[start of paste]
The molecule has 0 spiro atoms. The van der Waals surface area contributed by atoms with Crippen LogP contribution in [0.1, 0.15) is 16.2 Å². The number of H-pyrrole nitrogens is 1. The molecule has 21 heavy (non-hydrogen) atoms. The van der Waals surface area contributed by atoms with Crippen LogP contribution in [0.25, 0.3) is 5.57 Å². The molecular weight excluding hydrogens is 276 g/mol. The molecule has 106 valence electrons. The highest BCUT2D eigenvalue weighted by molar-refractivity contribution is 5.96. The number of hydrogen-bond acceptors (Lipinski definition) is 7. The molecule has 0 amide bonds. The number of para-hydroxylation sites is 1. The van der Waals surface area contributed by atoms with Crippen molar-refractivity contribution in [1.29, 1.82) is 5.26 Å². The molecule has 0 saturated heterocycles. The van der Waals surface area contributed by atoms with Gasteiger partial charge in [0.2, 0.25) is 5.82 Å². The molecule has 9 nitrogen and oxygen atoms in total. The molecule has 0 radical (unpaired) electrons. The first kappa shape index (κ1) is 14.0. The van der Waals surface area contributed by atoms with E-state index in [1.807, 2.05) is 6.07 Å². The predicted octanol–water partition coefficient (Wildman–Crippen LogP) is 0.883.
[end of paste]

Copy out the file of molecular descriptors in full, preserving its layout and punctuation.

The molecule has 0 spiro atoms. The van der Waals surface area contributed by atoms with Crippen LogP contribution in [0.1, 0.15) is 16.2 Å². The number of H-pyrrole nitrogens is 1. The molecule has 21 heavy (non-hydrogen) atoms. The van der Waals surface area contributed by atoms with Crippen LogP contribution in [0.25, 0.3) is 5.57 Å². The molecular weight excluding hydrogens is 276 g/mol. The molecule has 106 valence electrons. The highest BCUT2D eigenvalue weighted by molar-refractivity contribution is 5.96. The number of hydrogen-bond acceptors (Lipinski definition) is 7. The molecule has 0 amide bonds. The number of para-hydroxylation sites is 1. The van der Waals surface area contributed by atoms with Crippen molar-refractivity contribution in [1.29, 1.82) is 5.26 Å². The molecule has 0 saturated heterocycles. The van der Waals surface area contributed by atoms with Gasteiger partial charge in [0.2, 0.25) is 5.82 Å². The molecule has 9 nitrogen and oxygen atoms in total. The molecule has 0 radical (unpaired) electrons. The first kappa shape index (κ1) is 14.0. The van der Waals surface area contributed by atoms with E-state index in [1.807, 2.05) is 6.07 Å². The predicted octanol–water partition coefficient (Wildman–Crippen LogP) is 0.883.